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Report on Northern Ireland Courts and Tribunals Service Trust Statement for the year ended 31 March 2013

Session: 2014/2015

Date: 10 December 2014

Reference: NIA 215/11-16

ISBN: 978-0-339-60550-3

Mandate Number: 2011/16

NIA 2151116.pdf (2.69 mb)

Executive Summary

1. Financial penalties can be imposed by the Courts, Police Service of Northern Ireland (PSNI) and the Driver and Vehicle Agency for a wide range of reasons. These impositions include fixed penalty notices, court imposed monetary penalties and confiscation orders. In his report on the Northern Ireland Courts and Tribunals Service (NICTS) Trust Statement 2012-13 the Comptroller and Auditor General (C&AG) highlighted that the value of unpaid financial penalties is significant and raised concerns about fine collection and enforcement measures and the system for dealing with fine defaulters.

2. NICTS acts as an agent responsible for the collection of these financial penalties. From May 2009 fines not paid by their due date were passed to the NICTS Fine Collection Scheme Office. If follow up processes were unsuccessful in recovering the fine a warrant of commitment would be issued by the courts to PSNI for enforcement. While the warrant was for the arrest and imprisonment of the defaulter it could also be executed by the defaulter making a payment in cash to the Police Officer serving the warrant.

3. The NICTS Trust Statement 2012-13 shows total debt for unrecovered financial penalties of £19 million, against which NICTS estimate that £6.5m will not be recovered. Included within the overall debt figure is £8.2 million relating to outstanding warrants issued because fine default has occurred, £5.1 million of which is estimated to be unrecoverable. It is vital that the justice system sends out the right message and it is essential, therefore, that NICTS makes every effort to fully recover financial penalties.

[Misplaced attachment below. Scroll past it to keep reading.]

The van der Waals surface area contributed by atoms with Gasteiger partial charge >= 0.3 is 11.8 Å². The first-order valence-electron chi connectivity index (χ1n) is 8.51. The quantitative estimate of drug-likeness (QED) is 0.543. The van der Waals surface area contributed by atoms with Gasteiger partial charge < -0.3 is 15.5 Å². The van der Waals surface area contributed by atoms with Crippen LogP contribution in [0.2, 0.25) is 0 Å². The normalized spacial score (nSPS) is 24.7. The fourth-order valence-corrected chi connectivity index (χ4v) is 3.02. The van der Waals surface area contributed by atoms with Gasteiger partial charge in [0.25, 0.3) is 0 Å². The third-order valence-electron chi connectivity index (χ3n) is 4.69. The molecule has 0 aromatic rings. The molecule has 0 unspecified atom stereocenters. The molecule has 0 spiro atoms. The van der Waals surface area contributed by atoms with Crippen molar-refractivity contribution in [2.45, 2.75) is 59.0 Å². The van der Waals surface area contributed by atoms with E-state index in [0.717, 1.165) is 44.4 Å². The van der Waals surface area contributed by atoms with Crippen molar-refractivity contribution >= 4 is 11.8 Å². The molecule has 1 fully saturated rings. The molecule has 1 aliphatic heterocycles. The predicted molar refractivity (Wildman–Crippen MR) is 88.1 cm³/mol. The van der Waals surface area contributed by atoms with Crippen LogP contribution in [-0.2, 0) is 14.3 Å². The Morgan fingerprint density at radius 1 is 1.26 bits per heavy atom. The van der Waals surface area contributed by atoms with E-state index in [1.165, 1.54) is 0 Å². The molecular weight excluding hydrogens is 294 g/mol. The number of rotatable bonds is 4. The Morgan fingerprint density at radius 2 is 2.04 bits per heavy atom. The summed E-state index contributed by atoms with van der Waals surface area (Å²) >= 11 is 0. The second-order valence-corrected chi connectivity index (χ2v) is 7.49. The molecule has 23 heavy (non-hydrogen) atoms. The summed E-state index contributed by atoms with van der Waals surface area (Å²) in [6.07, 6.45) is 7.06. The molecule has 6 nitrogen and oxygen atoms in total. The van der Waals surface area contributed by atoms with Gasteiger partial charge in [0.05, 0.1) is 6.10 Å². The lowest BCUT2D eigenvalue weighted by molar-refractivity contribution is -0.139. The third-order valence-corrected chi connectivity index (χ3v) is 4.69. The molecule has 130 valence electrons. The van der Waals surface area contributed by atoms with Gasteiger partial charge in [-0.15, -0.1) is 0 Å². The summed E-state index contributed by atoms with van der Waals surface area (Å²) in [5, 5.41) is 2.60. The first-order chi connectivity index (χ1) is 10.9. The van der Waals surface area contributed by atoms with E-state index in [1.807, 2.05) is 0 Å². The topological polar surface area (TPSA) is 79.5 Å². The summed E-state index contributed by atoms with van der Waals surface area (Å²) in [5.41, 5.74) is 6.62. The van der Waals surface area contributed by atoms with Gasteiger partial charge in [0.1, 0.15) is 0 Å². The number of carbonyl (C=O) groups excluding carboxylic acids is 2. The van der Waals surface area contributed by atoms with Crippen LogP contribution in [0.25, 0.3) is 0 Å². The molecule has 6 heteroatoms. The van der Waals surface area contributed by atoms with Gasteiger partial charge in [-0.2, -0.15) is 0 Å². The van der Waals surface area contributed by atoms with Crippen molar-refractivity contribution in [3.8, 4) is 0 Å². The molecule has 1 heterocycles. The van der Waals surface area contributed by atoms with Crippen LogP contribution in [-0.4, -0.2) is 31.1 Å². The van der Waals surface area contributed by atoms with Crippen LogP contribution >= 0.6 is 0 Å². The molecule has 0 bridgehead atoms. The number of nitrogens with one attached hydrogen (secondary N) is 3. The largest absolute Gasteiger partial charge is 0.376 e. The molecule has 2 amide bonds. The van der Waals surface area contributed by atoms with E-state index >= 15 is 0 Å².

4. Despite the significant levels of outstanding debt, the Department of Justice has failed to coordinate a joined up approach to fine collection and, as a result, current governance arrangements are unacceptable. This has contributed to a number of failings including 6,682 paper warrants with a value of £1.1 million have gone missing and there is a significant suspected fraud. Going forward, it is vital that roles and responsibilities are well defined and accountability and reporting lines should be clear.

5. The costs associated with enforcing the current system are significant and include NICTS operational costs; an estimated £3 million of police officer time each year enforcing warrants; a full cost to the Northern Ireland Prison Service of approximately £1.4 million per year; and a cost to NICTS of £170 in terms of court time and legal aid fees each time a financial penalty case is presented. While the Committee recognises that it is inevitable that there will be a cost associated with enforcing and collecting financial penalties, the costs associated with the current system are excessive. Reform is urgently required and should seek to remove PSNI from the process.